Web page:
The narrow road appeared to be leading him straight out to sea, the weather had deteriorated now and he wondered if he was on the right road. Kirby found himself on a narrow peninsula at the southern end of the small bay, he came out of a dip in the road and he saw it. Kirby knew immediately it was her place, after all it would take a certain character to make her home in an abandoned light house in the North Atlantic. She was waiting at the door for him, a colorful shawl grasped tightly around her against the cold wind.

They meat stew and homemade bread was not exactly what he had been expecting, but he had to admit it was the tastiest bit he could remember eating in quite a while. After the meal they sat by the fire in the cosy sitting room sipping wine, for some reason he felt comfortable here as if they were lifelong friends. When she offered to do a card reading for him it seemed the most natural thing in the world, just two friends passing a winters evening by the fire. Except for the fact Kirby had never even heard of Sarah Joyce until today, and he certainly never remembered setting eyes on her.

Kirby sipped his wine as he watched her pour over the tarot cards on the coffee table between them. Her demeanor had changed since she began the reading, all joviality had seemed to have deserted her now and she looked deadly serious. Five times she reshuffled the cards and relayed them; something in those cards appeared not to make sense for her. Sarah eventually sat back folding her legs beneath her on the arm chair, she placed a cigarette in the long holder and lit it.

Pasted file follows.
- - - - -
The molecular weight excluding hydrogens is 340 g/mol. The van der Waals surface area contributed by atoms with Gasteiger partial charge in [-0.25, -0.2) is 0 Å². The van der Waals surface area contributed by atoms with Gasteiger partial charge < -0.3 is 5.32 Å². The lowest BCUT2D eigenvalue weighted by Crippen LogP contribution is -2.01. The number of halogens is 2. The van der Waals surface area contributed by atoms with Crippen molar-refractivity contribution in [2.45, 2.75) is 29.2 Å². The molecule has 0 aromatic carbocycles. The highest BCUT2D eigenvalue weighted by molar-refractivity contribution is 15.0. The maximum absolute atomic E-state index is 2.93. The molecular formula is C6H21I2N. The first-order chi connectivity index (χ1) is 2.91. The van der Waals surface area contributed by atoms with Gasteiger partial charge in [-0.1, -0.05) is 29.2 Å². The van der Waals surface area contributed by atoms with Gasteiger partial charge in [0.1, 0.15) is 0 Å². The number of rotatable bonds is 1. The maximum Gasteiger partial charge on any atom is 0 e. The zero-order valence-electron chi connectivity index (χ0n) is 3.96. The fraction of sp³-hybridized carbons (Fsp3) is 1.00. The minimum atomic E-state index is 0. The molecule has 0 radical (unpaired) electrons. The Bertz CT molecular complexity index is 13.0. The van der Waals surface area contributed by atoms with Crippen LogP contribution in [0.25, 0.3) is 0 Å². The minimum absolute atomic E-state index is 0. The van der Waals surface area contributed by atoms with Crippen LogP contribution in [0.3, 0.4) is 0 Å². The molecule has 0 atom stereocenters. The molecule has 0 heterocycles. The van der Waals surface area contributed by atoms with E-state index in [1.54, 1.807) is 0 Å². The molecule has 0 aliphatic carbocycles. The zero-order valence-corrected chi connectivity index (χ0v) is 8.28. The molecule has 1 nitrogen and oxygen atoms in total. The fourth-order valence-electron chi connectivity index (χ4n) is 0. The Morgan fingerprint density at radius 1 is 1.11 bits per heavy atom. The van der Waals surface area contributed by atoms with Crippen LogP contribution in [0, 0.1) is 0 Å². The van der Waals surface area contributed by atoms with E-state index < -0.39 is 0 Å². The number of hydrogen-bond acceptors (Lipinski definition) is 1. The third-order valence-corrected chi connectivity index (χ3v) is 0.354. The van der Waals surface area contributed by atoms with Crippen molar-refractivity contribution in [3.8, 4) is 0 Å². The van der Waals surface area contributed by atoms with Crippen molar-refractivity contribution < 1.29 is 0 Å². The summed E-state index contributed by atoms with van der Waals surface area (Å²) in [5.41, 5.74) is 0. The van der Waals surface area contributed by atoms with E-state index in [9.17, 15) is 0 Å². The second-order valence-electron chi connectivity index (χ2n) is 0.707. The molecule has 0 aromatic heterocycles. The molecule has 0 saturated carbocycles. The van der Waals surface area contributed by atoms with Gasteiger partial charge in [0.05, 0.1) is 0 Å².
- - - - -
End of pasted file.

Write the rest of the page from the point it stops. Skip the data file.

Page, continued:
Her eyes seemed like beacons through the haze of cigarette smoke as she stared at him, this was not a side of her he had seen before. Eventually she spoke and even her voice seemed to have a different quality to it. “You are a very unusual individual Mr Kirby; you seem to be neither of this world or the next. The people who have set you on this path are the very ones you must destroy, however they are all too aware of this and your future is fraught with danger. You will travel widely in your quest for answers and I am afraid you will have to embrace the darkness, if you ever hope to defeat it”.

The rest of the evening passed in meaningless small talk, Kirby wanted to ask her to elaborate on her card reading. However anytime he did raise the subject she would dismiss his questions with a wave of her hand, and begin to talk about something unrelated. As he left she did have something else to say. “Safe Harbor will be your haven Mr Kirby and I will be here to help as much as I can. However you must study the darkness and embraced it, your past battles were only the beginning of the war”.

On the drive back to the cottage Sarah’s words played a loop in his head, every time he looked for answers it appeared they just raised more questions. He was even more convinced now that coming here was not a random thing; just like he was convinced he would not be left in peace for too long. Kirby came to the conclusion also that he could not just sit and wait in Safe Harbor until they found him, he would have to travel forth and find them instead. But he also knew that he needed to learn about his enemies, and he needed to embrace their darkness.

© Copyright 2020 Patrick G Moloney. All rights reserved.